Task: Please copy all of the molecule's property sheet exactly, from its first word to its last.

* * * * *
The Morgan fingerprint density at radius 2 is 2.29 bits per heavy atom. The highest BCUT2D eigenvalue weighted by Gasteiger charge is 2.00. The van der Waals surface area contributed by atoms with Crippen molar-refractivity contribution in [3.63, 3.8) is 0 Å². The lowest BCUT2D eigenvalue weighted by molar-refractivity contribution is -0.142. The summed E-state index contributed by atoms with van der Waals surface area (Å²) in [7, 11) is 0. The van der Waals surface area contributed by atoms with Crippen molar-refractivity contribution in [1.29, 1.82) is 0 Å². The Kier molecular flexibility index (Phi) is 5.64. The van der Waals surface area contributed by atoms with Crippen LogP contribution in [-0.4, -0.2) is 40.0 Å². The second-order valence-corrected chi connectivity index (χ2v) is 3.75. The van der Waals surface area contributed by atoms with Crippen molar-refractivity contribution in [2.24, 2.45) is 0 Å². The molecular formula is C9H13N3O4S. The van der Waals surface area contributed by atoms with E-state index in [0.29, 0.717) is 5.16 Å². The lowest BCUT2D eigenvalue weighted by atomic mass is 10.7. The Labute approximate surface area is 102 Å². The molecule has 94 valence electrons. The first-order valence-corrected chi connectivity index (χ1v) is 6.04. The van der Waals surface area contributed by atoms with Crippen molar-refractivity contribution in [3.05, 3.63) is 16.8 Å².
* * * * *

The Morgan fingerprint density at radius 2 is 2.29 bits per heavy atom. The highest BCUT2D eigenvalue weighted by Gasteiger charge is 2.00. The van der Waals surface area contributed by atoms with Crippen molar-refractivity contribution in [3.63, 3.8) is 0 Å². The lowest BCUT2D eigenvalue weighted by molar-refractivity contribution is -0.142. The summed E-state index contributed by atoms with van der Waals surface area (Å²) in [7, 11) is 0. The van der Waals surface area contributed by atoms with Crippen molar-refractivity contribution in [1.29, 1.82) is 0 Å². The Kier molecular flexibility index (Phi) is 5.64. The van der Waals surface area contributed by atoms with Crippen LogP contribution in [-0.4, -0.2) is 40.0 Å². The second-order valence-corrected chi connectivity index (χ2v) is 3.75. The van der Waals surface area contributed by atoms with Crippen molar-refractivity contribution in [2.24, 2.45) is 0 Å². The molecular formula is C9H13N3O4S. The van der Waals surface area contributed by atoms with E-state index in [0.29, 0.717) is 5.16 Å². The lowest BCUT2D eigenvalue weighted by atomic mass is 10.7. The Labute approximate surface area is 102 Å². The molecule has 94 valence electrons. The first-order valence-corrected chi connectivity index (χ1v) is 6.04. The van der Waals surface area contributed by atoms with Crippen molar-refractivity contribution in [3.05, 3.63) is 16.8 Å².